Compared to mountain peaks, plateaus are ‘unassuming’, very much like housekeeping operations. Housekeeping departments’ activities involves preparing and cleaning public areas and guestrooms on a timely manner, cleaning and/or ensuring the availability of clean linen, cleaning guests’ clothes and employees’ uniforms sent to be laundered as well as seeing to the floristry of hotels.

Unfortunately, housekeeping departments are often not given their due importance. However, since the coronavirus pandemic seems to have pushed the department to the spot light, one hopes we will be celebrating it soon.

The department is described as ‘Back-of-the-house’(BOH), ‘Backbone of the hotel’, and ‘Heart-of-the-hotel’.

Let’s ‘explore’ these terminologies.

Why Back-of-the-house?

In a hotel, the BOH is all the behind-the-scenes areas that guests don’t see. Hidden away, BOH acts as the central command center, keeping operations moving smoothly. Traditionally, guests are not meant to see what’s going on behind the scenes — it will kill the magic/awe (of hardly seeing anyone cleaning yet finding hotels consistently top notch clean).

Back-of-house also includes places like the kitchen, storage area, laundry room, and business offices. While only employees see these areas, it’s still crucial to maintain order and cleanliness, just as in the front lobby or other common areas.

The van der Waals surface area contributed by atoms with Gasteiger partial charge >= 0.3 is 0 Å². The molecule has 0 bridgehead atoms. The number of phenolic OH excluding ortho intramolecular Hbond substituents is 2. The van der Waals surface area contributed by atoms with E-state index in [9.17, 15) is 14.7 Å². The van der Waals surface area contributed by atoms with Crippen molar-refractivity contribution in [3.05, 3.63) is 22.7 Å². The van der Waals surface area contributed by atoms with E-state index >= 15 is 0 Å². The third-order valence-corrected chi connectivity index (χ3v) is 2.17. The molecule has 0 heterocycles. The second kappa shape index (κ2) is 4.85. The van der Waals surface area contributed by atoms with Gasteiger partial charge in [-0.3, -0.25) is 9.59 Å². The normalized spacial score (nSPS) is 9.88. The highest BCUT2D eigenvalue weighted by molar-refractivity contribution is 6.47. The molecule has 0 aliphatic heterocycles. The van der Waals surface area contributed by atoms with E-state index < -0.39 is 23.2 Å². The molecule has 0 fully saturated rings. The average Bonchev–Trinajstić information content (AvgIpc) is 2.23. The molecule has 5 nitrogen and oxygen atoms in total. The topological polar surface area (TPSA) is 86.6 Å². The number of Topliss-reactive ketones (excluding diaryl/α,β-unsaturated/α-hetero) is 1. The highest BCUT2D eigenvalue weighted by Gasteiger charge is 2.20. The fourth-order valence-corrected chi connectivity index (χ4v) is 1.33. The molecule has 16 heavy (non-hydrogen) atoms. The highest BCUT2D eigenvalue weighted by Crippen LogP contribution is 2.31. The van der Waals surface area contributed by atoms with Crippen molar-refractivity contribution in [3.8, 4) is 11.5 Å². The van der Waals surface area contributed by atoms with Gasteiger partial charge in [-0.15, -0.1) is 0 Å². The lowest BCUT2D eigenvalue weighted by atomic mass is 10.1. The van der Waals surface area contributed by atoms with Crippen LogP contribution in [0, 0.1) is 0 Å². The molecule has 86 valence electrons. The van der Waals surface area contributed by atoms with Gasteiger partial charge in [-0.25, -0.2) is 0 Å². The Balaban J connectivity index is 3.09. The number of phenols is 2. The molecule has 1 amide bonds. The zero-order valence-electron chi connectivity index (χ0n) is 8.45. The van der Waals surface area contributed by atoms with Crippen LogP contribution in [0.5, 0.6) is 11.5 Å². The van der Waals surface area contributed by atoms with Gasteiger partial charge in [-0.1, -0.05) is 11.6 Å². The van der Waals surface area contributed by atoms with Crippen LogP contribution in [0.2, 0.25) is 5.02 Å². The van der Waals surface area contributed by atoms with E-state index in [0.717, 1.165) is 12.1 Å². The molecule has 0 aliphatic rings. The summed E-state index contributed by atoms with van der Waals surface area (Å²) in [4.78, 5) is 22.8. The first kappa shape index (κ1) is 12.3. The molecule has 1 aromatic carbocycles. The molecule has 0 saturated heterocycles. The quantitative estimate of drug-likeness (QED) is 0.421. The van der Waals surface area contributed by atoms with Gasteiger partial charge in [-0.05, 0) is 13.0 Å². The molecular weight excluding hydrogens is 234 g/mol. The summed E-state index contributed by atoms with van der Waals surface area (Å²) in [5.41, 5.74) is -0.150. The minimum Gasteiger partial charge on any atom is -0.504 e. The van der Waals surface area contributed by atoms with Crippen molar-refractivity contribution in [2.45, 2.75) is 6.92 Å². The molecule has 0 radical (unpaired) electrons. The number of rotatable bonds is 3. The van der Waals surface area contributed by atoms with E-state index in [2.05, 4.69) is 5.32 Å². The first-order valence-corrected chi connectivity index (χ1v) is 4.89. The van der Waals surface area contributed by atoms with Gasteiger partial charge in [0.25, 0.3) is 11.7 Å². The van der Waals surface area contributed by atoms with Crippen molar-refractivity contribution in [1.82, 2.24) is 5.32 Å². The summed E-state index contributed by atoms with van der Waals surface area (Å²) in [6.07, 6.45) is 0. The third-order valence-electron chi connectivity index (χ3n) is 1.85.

Why Backbone of a hotel?

The backbone keeps our body upright and holds our heads straight. The activities which the housekeeping department does are so critical that poor housekeeping could result in not only injuries and fatalities, ranging from painful slips, trips and falls, to workers being unable to evacuate burning buildings because of blocked fire exits but also rooms not being patronized.

Nothing attracts customers more than a spick and span hotel environment. No standard of service, courteousness or glamour can equal the happiness a customer has upon entering a spotless, clean and conveniently arranged room and amenities. Management and guests both agree that maintaining a clean and tidy room environment is a pre-requisite to command a fair compensation and get repeat business, hence, creating a loyal customer base and increased profits.

As the backbone of the hotel industry the department ensures rooms are clean, prepared, and ready to go when guests arrive.

Why Heart-of-the-house?

How the department carries out her role can make or break the hotel.

My knowledge and understanding of the housekeeping department as ‘Heart-of-the-house’ motivated me in my job as a room attendant (room maid then). Its was gratifying to know that housekeeping staff can contribute to retain satisfied guests as well as generate new guests willing to repeat their visit to the hotel and that housekeeping operations bring in more revenue to the hotel! One of my memories of working in guestrooms was the induction to clean so well that the rooms appear as fresh and aesthetically appealing as on the first day the hotel property opened for business. Along this line I adopted a self-check on my work; it must look clean, smell clean and feel clean, and I took PRIDE in ensuring that I achieved those standards I aimed at while toiling as a room maid/attendant.